The high-standard farmland in Yongfeng, which covers an area of 3,100 mu (206 hectares), is one of the most successful demonstration models for high-standard farmlands in Sichuan. Preserving and developing high-standard farmland is a crucial part of China’s effort to ensure food security. During a meeting with national political advisers from the sectors of agriculture and social security in March, Xi stressed that China must carry out a project to protect its fertile earth and strive to develop 66.7 million hectares of high-quality farmland.
Xi said at the meeting that China must give greater priority to bolstering its capacity in agricultural production and make unrelenting efforts to ensure grain security, while putting emphasis on food self-reliance and various efforts to ensure that “the Chinese rice bowl is firmly held in our own hands.”
The president’s inspection tours in numerous places across the country over the past year also focused on various aspects of the effort to ensure food self-reliance, including technological innovation in seed production and overall agricultural modernization.
In April, Xi visited a seed laboratory in Sanya, stressing the crucial role of “Chinese seeds” in ensuring the country’s food security. “To ensure that China’s seed resources are self-supporting and under better control, self-reliance must be achieved in seed technology,” he said.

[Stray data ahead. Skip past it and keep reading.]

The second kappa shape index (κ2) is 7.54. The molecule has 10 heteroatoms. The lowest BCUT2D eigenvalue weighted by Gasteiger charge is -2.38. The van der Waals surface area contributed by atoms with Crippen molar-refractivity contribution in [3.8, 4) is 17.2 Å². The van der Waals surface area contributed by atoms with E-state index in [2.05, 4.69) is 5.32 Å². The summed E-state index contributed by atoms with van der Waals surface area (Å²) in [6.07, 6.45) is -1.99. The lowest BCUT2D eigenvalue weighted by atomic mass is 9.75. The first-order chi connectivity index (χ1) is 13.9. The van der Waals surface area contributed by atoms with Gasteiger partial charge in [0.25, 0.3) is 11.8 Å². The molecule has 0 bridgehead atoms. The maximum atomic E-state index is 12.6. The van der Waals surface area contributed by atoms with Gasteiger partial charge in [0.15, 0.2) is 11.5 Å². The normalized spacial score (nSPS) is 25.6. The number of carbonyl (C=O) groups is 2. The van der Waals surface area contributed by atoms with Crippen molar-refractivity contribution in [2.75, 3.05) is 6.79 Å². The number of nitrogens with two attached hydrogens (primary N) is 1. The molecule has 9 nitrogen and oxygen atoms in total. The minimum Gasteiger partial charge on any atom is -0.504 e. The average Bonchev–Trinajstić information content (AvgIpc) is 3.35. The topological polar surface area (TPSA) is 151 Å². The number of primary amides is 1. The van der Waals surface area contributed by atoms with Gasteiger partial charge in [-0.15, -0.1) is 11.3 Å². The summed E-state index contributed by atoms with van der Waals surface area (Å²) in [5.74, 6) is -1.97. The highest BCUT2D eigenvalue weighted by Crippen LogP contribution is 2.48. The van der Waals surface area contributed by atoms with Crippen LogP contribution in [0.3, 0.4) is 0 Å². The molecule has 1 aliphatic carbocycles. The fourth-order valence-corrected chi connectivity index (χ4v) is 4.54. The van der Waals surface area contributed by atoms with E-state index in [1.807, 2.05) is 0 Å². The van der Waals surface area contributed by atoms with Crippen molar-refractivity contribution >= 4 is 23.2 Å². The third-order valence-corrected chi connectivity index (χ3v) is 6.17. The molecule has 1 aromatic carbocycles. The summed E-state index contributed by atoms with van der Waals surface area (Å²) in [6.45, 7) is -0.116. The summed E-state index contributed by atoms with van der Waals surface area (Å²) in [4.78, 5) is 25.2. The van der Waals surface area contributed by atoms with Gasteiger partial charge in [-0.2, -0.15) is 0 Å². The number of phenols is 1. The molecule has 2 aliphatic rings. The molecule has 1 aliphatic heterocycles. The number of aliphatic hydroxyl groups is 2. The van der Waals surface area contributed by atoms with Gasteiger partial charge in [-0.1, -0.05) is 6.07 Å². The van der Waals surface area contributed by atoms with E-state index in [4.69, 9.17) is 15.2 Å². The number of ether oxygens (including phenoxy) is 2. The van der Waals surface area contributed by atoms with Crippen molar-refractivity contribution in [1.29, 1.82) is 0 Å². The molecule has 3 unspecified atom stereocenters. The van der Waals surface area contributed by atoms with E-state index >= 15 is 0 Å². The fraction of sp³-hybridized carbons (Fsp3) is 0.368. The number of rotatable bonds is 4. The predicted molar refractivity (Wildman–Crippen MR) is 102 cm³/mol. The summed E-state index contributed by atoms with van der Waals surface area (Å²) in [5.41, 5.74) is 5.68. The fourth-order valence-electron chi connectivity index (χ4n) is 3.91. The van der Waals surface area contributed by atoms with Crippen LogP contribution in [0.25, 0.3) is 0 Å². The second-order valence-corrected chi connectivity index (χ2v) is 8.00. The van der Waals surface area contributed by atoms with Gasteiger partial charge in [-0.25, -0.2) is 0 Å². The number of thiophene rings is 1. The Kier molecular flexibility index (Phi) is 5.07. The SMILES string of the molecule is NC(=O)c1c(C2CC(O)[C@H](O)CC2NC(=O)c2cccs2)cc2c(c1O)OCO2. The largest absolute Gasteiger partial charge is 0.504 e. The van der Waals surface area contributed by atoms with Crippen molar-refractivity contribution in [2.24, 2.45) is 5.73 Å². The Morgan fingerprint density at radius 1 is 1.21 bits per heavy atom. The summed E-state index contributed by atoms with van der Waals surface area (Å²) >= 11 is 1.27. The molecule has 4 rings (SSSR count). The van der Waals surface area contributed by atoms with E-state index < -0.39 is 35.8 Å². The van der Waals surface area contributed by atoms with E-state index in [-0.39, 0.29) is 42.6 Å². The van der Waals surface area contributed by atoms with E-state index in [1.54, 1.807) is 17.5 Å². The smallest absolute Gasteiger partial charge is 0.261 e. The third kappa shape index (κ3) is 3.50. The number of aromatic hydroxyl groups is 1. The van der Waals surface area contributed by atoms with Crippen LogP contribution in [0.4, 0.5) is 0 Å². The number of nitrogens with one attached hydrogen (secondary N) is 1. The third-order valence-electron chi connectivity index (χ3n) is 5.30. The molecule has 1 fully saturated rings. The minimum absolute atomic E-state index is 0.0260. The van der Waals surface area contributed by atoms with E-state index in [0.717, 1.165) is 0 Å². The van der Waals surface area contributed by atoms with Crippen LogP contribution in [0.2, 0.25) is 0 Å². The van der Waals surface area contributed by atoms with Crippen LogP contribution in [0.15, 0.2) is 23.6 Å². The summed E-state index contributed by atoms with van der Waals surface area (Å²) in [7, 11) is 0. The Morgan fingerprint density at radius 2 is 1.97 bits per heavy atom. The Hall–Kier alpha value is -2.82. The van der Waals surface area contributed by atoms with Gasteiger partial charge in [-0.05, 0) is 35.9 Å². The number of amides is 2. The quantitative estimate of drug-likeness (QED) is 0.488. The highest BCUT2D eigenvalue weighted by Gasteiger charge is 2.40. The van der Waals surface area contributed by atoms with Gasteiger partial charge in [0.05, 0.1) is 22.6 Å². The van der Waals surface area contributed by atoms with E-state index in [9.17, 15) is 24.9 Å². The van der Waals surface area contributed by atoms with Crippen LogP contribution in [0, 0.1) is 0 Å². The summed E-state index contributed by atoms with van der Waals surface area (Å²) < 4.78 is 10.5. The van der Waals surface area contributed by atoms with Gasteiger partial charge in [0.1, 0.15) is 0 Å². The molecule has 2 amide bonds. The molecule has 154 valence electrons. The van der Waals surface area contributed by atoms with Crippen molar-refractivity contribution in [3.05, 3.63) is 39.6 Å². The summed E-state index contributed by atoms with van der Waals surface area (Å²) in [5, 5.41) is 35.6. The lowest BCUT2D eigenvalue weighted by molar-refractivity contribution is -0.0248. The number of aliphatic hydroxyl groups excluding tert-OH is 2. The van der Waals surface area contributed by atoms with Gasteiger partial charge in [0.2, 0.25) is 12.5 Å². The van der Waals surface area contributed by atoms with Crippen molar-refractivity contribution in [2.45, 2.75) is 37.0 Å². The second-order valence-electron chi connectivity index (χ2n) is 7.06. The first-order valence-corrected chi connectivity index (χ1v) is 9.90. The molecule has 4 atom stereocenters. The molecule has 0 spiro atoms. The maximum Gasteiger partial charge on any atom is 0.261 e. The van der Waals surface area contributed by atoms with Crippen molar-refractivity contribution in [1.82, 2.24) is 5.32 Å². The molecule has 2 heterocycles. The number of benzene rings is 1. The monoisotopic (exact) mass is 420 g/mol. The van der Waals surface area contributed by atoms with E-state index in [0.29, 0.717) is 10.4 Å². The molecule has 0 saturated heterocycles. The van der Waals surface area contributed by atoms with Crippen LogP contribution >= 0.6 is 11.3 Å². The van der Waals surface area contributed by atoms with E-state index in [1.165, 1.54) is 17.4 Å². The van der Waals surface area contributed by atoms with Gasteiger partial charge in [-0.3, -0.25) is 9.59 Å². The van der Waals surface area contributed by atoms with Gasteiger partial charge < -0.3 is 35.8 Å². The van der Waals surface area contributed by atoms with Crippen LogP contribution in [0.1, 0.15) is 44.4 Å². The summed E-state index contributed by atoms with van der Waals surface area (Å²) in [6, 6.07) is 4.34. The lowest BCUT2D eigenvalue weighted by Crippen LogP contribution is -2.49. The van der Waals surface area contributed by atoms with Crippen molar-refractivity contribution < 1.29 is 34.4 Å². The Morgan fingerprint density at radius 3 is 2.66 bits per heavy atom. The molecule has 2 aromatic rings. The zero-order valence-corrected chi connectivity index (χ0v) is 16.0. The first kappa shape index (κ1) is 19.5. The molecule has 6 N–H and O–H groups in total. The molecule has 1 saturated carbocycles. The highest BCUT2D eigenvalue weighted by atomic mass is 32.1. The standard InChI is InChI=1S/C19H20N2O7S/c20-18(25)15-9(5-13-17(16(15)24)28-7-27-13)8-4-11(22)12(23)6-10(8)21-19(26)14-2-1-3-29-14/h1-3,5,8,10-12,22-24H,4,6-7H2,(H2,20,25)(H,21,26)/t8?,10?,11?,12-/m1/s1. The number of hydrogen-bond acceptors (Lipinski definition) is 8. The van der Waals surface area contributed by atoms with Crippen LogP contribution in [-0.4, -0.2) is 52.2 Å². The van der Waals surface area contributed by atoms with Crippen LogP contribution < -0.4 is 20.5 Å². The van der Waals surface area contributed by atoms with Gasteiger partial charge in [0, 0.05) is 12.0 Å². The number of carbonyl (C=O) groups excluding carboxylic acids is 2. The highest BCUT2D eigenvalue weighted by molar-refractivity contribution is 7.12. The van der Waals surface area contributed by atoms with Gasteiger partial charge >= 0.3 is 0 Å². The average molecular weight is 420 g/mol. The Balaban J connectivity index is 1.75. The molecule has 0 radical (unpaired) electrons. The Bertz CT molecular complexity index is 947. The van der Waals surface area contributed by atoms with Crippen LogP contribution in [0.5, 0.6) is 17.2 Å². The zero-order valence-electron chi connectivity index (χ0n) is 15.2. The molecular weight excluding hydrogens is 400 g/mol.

In Yan’an, after visiting an apple orchard and learning about apple-growing techniques, picking method, apple variety and quality and sales prices, Xi called for efforts to advance rural revitalization across the board and ceaselessly strive for the modernization of agriculture and rural areas.
The trip to Yan’an, a “holy land” for the Chinese revolution, came less than a week after the conclusion of the 20th CPC National Congress in October, where Xi, in a report to the momentous meeting, stressed that “we must reinforce the foundations for food security on all fronts.”
“After the general secretary left, our [local government] issued plans and has taken actions. His trip is of great significance to the promotion of our project,” Zhang Runsheng, head of the village of Nangou in Yan’an, where Xi visited, told the Global Times. Apples have become the “happy fruit of getting rid of poverty and becoming prosperous,” he said.
As Zhang noted, the president’s visits and special focus on food security are a great boost to all aspects of the food production chain both in terms of moral and policy support, which ultimately yield great results in expanding food production and ensuring food security, farmers, local officials and analysts said.
Thanks to the robust efforts, China saw a bumper harvest in the past year. In 2022, China’s grain output reached 686.53 billion kilograms, an increase of 0.5 percent from the year before, reaching a new record high and marking the eighth consecutive year that the country’s total grain production has exceeded 650 billion kilograms, according to the National Bureau of Statistics (NBS).
Meanwhile, the area of cultivated farmland stood at 1.775 billion mu, up 0.6 percent from 2021, and per unit output of grain reached 387 kilograms per mu, the NBS said.
China’s achievements in securing food production and security stands out globally, as the world is facing a food crisis of unprecedented proportions, the largest in modern history due to geopolitical conflict, climate shocks, and the threat of a global recession, according to the UN’s World Food Programme (WFP).